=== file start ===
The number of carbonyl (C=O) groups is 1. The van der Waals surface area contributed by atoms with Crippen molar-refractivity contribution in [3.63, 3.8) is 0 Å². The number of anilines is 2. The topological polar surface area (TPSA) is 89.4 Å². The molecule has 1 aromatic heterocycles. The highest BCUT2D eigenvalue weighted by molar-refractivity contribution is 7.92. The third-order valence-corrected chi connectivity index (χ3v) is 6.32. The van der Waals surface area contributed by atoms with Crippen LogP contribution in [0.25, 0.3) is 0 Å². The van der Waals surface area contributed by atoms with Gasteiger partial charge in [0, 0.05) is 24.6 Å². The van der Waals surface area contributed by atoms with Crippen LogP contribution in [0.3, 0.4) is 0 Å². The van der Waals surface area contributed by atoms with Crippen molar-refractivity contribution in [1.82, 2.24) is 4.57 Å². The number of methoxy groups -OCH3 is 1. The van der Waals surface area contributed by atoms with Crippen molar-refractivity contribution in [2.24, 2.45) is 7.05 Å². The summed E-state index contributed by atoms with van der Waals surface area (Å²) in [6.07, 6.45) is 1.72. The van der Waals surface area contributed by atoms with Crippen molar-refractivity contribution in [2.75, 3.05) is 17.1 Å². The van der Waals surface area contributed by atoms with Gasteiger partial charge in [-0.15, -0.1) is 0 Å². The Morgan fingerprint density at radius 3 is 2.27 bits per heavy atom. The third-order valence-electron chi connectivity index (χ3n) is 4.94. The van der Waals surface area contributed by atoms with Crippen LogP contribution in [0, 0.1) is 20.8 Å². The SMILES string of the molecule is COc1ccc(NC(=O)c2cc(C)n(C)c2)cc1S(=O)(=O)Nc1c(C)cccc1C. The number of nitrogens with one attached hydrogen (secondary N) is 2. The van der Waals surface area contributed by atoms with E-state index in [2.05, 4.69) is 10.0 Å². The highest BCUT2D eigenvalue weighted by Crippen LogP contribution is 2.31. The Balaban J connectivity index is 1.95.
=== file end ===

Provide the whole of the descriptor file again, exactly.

The number of carbonyl (C=O) groups is 1. The van der Waals surface area contributed by atoms with Crippen molar-refractivity contribution in [3.63, 3.8) is 0 Å². The number of anilines is 2. The topological polar surface area (TPSA) is 89.4 Å². The molecule has 1 aromatic heterocycles. The highest BCUT2D eigenvalue weighted by molar-refractivity contribution is 7.92. The third-order valence-corrected chi connectivity index (χ3v) is 6.32. The van der Waals surface area contributed by atoms with Crippen LogP contribution in [0.25, 0.3) is 0 Å². The van der Waals surface area contributed by atoms with Gasteiger partial charge in [0, 0.05) is 24.6 Å². The van der Waals surface area contributed by atoms with Crippen LogP contribution in [0.3, 0.4) is 0 Å². The van der Waals surface area contributed by atoms with Crippen molar-refractivity contribution in [1.82, 2.24) is 4.57 Å². The number of methoxy groups -OCH3 is 1. The van der Waals surface area contributed by atoms with Crippen molar-refractivity contribution in [2.24, 2.45) is 7.05 Å². The summed E-state index contributed by atoms with van der Waals surface area (Å²) in [6.07, 6.45) is 1.72. The van der Waals surface area contributed by atoms with Crippen molar-refractivity contribution in [2.75, 3.05) is 17.1 Å². The van der Waals surface area contributed by atoms with Gasteiger partial charge in [-0.15, -0.1) is 0 Å². The Morgan fingerprint density at radius 3 is 2.27 bits per heavy atom. The third-order valence-electron chi connectivity index (χ3n) is 4.94. The van der Waals surface area contributed by atoms with Crippen LogP contribution in [0, 0.1) is 20.8 Å². The SMILES string of the molecule is COc1ccc(NC(=O)c2cc(C)n(C)c2)cc1S(=O)(=O)Nc1c(C)cccc1C. The number of nitrogens with one attached hydrogen (secondary N) is 2. The van der Waals surface area contributed by atoms with E-state index in [2.05, 4.69) is 10.0 Å². The highest BCUT2D eigenvalue weighted by Crippen LogP contribution is 2.31. The Balaban J connectivity index is 1.95.